Tag Archives: HTML

Tag Helper Not Working?

I recently had an issue where I was trying to use a tag helper that wasn’t correctly rendering. The HTML that I had (which was trying to call MyController.MyAction) was this:

            <form asp-controller="My" asp-action="MyAction" method="post">
                <input type="submit" value="Do Crazy Stuff!" />

This wasn’t working. The first step when a tag helper isn’t working is always to check the rendered HTML. Tag Helpers should be converted to proper HTML – if they’re actually sat on the page as a tag helper then nothing will happen, because Chrome and Firefox don’t know what the hell a tag helper is.

The rendered HTML should look something like this

<form method="post" action="/My/MyAction">
    <input type="submit" value="Do Crazy Stuff!">
    <input name="__RequestVerificationToken" type="hidden" value="requestverficationtokendsldjlcjsoihcnwoncwoin">

However, I was seeing the folllowing:

<form asp-controller="My" asp-action="MyAction" method="post">
    <input type="submit" value="Do Crazy Stuff!">

Like I said – this is no good, as browsers don’t know what to do with “asp-controller” et al.

But Why?

Having done some research, it looks like (pretty much) the only reason for this is that you (or I) don’t have the following line in the _ViewImports file:

@addTagHelper *, Microsoft.AspNetCore.Mvc.TagHelpers

Or, if you do have it, then for whatever reason, the _ViewImports file itself can’t be located.

For any Regular Readers* of this blog, you may have noticed this post regarding setting up a project to use feature folders.

One of the interesting features about _ViewImports, is that is applies to the folder that it’s in, and any sub folders; my folder structure looked like this:

- Feature1
-- Index.cshtml
-- Feature1.cshtml
- Feature2
-- Index.cshtml
-- Feature2.cshtml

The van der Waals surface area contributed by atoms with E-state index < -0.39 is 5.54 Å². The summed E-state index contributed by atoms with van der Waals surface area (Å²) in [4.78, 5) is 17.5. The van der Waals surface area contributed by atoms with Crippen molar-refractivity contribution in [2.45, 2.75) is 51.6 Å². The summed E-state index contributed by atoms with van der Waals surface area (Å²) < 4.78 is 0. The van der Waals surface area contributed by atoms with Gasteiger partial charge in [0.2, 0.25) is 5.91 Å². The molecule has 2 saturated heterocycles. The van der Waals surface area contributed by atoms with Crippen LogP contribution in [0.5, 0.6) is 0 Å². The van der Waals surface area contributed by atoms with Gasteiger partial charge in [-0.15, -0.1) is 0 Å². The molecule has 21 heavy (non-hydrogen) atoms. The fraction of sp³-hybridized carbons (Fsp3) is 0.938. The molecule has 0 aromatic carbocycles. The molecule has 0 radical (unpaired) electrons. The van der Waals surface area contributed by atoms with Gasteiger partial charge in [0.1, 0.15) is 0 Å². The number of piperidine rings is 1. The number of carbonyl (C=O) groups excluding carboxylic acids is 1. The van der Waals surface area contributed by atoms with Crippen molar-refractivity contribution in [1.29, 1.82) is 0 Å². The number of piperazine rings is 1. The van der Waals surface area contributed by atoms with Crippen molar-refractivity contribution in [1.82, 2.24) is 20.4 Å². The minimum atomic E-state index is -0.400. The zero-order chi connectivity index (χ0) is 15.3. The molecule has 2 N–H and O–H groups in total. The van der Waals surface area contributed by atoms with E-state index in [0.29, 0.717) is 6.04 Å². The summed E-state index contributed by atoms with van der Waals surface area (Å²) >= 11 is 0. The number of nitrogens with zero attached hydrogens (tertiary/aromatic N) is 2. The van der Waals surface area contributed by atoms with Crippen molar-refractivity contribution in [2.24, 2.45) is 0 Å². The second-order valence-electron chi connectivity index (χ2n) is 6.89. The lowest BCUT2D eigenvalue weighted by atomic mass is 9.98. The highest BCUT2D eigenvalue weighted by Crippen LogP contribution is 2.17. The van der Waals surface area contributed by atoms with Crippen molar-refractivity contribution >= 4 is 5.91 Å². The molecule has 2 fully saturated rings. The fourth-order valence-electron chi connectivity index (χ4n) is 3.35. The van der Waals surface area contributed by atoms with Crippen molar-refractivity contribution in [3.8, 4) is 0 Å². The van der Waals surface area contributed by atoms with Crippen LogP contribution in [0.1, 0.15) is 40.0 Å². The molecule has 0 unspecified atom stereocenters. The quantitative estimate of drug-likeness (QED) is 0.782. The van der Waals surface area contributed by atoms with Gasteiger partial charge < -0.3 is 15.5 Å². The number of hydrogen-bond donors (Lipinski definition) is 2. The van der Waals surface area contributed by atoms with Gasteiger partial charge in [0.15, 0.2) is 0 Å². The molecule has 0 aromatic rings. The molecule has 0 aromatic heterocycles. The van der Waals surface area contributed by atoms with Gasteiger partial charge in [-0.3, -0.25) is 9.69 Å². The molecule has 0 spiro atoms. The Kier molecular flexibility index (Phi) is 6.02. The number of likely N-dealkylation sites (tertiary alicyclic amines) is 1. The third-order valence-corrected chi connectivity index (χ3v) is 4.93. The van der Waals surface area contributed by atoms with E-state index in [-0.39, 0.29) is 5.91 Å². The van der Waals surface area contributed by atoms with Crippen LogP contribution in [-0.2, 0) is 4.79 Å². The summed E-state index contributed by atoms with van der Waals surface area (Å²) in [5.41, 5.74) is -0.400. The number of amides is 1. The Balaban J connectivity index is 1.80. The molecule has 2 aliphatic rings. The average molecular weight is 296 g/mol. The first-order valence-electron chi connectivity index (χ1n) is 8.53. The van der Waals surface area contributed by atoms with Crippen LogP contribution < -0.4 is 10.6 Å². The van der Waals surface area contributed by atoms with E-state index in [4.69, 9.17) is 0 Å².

- Views
-- _ViewImports
-- Shared

As a result, the _ViewImports will only apply inside the Views folder.

The Solution(s)

I can see three possibilities here. Each has benefits and drawbacks.

Create a Symbolic Link

One possibility is to Create a symbolic link between the _ViewImports in the views directory and the feature folder. Launch a command prompt (as admin):

C:\Project\src\MyApp\Feature1>mklink _ViewImports.cshtml ..\Views\_ViewImports.cshtml

symbolic link created for _ViewImports.cshtml <<===>> ..\Views\_ViewImports.cshtml

This works fine, but symbolic links can cause issues; especially if you’re copying code around (for example, with a source control system).

Just copy the file

Obviously, you could simply copy the _ViewImports file to the relevant directory. The benefit of this is that each folder only has the relevant imports for that folder; the downside being that you need to maintain all of these (in practice, the file shouldn’t be huge and complex, so this may be the easiest option).

Parent Directory

Finally, you could simply introduce a parent folder; for example:

- Features
-- _ViewImports
-- Feature1
--- Index.cshtml
--- Feature1.cshtml
-- Feature2
--- Index.cshtml
--- Feature2.cshtml
- Views
-- Shared

This is probably my favourite solution – it gives you the best of both worlds, but it does mean that you need to re-structure your solution.




* I’m curious as to whether anyone does read this on a regular basis. Most of the traffic seems to come from Google. If you are a regular reader then please drop a comment.

CSS Animations Sprite Sheet

I’ve recently been investigating the prospect of creating a web-site, where an animation (admittedly a cheesy one) is played out when you load the page. My idea was that two sprites would walk to the centre of the screen. I was actually thinking to mimic something like Manic Miner. Initially, I thought I’d probably need to do some messing around with image manipulation in Javascript, but this gave me the idea that I might be able to run the entire thing through CSS.

Sprite Sheet

The first thing that you need to get is something to animate. The principle of a sprite sheet is that you have many images in a single image file. This is simply a speed trick – it’s faster to pull down a single image, and cache it, than to constantly load separate images for each part of the animation.

If you have separate images, then for this post to work for you, you’ll need to combine them into a single sprite sheet. The tool suggested in the video above is Sprite Sheet Packer. I’ve used this before, and it does the job – you can also do this manually (although you would have to be careful about the spacing).

Now that we have a sprite sheet, we can add it to our project; in my case, I’ve put it in wwwroot\assets.

Let’s talk about how we can layout our page, and animate it; we’ll start with the HTML.


The HTML here is the simplest part: we just want two divs: